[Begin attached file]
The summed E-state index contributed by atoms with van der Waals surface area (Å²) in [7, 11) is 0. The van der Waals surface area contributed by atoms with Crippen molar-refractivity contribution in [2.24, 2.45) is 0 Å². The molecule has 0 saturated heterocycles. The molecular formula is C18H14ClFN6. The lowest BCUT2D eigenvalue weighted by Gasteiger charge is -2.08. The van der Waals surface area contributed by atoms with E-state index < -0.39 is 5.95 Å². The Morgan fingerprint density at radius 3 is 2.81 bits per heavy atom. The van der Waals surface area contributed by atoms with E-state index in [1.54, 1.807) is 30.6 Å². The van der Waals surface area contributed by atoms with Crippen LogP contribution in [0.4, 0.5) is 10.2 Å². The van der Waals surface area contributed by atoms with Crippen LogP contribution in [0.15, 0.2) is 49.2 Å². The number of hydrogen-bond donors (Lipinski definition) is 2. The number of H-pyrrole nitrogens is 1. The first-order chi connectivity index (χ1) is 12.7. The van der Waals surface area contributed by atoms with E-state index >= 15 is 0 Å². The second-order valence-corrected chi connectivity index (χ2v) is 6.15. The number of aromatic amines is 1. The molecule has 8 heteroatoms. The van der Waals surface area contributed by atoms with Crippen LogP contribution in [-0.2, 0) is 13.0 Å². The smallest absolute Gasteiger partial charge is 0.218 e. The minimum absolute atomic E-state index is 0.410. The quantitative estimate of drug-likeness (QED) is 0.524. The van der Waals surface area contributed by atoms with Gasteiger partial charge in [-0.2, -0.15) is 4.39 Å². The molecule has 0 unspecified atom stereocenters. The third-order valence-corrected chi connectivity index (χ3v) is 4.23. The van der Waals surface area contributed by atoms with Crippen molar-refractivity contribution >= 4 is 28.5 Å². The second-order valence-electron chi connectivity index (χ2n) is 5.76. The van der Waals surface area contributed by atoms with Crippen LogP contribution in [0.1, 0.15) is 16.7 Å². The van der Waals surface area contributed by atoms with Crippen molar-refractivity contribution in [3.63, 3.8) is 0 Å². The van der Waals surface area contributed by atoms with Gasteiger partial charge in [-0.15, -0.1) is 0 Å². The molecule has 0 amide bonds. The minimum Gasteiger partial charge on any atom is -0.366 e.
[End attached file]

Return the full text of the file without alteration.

The summed E-state index contributed by atoms with van der Waals surface area (Å²) in [7, 11) is 0. The van der Waals surface area contributed by atoms with Crippen molar-refractivity contribution in [2.24, 2.45) is 0 Å². The molecule has 0 saturated heterocycles. The molecular formula is C18H14ClFN6. The lowest BCUT2D eigenvalue weighted by Gasteiger charge is -2.08. The van der Waals surface area contributed by atoms with E-state index < -0.39 is 5.95 Å². The Morgan fingerprint density at radius 3 is 2.81 bits per heavy atom. The van der Waals surface area contributed by atoms with E-state index in [1.54, 1.807) is 30.6 Å². The van der Waals surface area contributed by atoms with Crippen LogP contribution in [0.4, 0.5) is 10.2 Å². The van der Waals surface area contributed by atoms with Crippen LogP contribution in [0.15, 0.2) is 49.2 Å². The number of hydrogen-bond donors (Lipinski definition) is 2. The number of H-pyrrole nitrogens is 1. The first-order chi connectivity index (χ1) is 12.7. The van der Waals surface area contributed by atoms with E-state index >= 15 is 0 Å². The second-order valence-corrected chi connectivity index (χ2v) is 6.15. The number of aromatic amines is 1. The molecule has 8 heteroatoms. The van der Waals surface area contributed by atoms with Crippen LogP contribution in [-0.2, 0) is 13.0 Å². The smallest absolute Gasteiger partial charge is 0.218 e. The minimum absolute atomic E-state index is 0.410. The quantitative estimate of drug-likeness (QED) is 0.524. The van der Waals surface area contributed by atoms with Gasteiger partial charge in [-0.2, -0.15) is 4.39 Å². The molecule has 0 unspecified atom stereocenters. The third-order valence-corrected chi connectivity index (χ3v) is 4.23. The van der Waals surface area contributed by atoms with Crippen molar-refractivity contribution >= 4 is 28.5 Å². The second-order valence-electron chi connectivity index (χ2n) is 5.76. The van der Waals surface area contributed by atoms with Crippen LogP contribution in [0.1, 0.15) is 16.7 Å². The van der Waals surface area contributed by atoms with Crippen molar-refractivity contribution in [3.63, 3.8) is 0 Å². The van der Waals surface area contributed by atoms with Gasteiger partial charge in [-0.15, -0.1) is 0 Å². The molecule has 0 amide bonds. The minimum Gasteiger partial charge on any atom is -0.366 e.